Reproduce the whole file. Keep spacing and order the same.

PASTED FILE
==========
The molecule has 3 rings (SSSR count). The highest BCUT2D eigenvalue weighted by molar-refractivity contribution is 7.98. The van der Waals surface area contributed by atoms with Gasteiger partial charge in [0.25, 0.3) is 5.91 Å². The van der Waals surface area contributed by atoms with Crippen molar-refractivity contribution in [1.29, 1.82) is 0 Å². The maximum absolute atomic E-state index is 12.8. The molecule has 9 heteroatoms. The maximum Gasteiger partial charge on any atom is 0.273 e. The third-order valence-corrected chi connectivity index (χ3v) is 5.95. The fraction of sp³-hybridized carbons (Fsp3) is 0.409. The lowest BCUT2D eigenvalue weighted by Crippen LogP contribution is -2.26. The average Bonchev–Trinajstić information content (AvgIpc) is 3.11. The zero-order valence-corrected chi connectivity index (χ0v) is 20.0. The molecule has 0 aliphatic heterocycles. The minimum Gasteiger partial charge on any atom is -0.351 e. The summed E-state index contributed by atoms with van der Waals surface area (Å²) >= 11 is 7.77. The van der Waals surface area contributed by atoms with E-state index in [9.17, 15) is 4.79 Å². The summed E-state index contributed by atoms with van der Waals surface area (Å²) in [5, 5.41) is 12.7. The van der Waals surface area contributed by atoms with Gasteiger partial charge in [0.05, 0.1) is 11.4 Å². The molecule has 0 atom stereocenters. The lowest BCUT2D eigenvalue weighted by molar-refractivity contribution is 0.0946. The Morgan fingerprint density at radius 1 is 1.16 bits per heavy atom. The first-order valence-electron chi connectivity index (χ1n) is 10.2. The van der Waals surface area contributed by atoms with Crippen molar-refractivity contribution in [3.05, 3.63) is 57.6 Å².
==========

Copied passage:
The molecule has 3 rings (SSSR count). The highest BCUT2D eigenvalue weighted by molar-refractivity contribution is 7.98. The van der Waals surface area contributed by atoms with Gasteiger partial charge in [0.25, 0.3) is 5.91 Å². The van der Waals surface area contributed by atoms with Crippen molar-refractivity contribution in [1.29, 1.82) is 0 Å². The maximum absolute atomic E-state index is 12.8. The molecule has 9 heteroatoms. The maximum Gasteiger partial charge on any atom is 0.273 e. The third-order valence-corrected chi connectivity index (χ3v) is 5.95. The fraction of sp³-hybridized carbons (Fsp3) is 0.409. The lowest BCUT2D eigenvalue weighted by Crippen LogP contribution is -2.26. The average Bonchev–Trinajstić information content (AvgIpc) is 3.11. The zero-order valence-corrected chi connectivity index (χ0v) is 20.0. The molecule has 0 aliphatic heterocycles. The minimum Gasteiger partial charge on any atom is -0.351 e. The summed E-state index contributed by atoms with van der Waals surface area (Å²) >= 11 is 7.77. The van der Waals surface area contributed by atoms with E-state index in [9.17, 15) is 4.79 Å². The summed E-state index contributed by atoms with van der Waals surface area (Å²) in [5, 5.41) is 12.7. The van der Waals surface area contributed by atoms with Gasteiger partial charge in [0.05, 0.1) is 11.4 Å². The molecule has 0 atom stereocenters. The lowest BCUT2D eigenvalue weighted by molar-refractivity contribution is 0.0946. The Morgan fingerprint density at radius 1 is 1.16 bits per heavy atom. The first-order valence-electron chi connectivity index (χ1n) is 10.2. The van der Waals surface area contributed by atoms with Crippen molar-refractivity contribution in [3.05, 3.63) is 57.6 Å².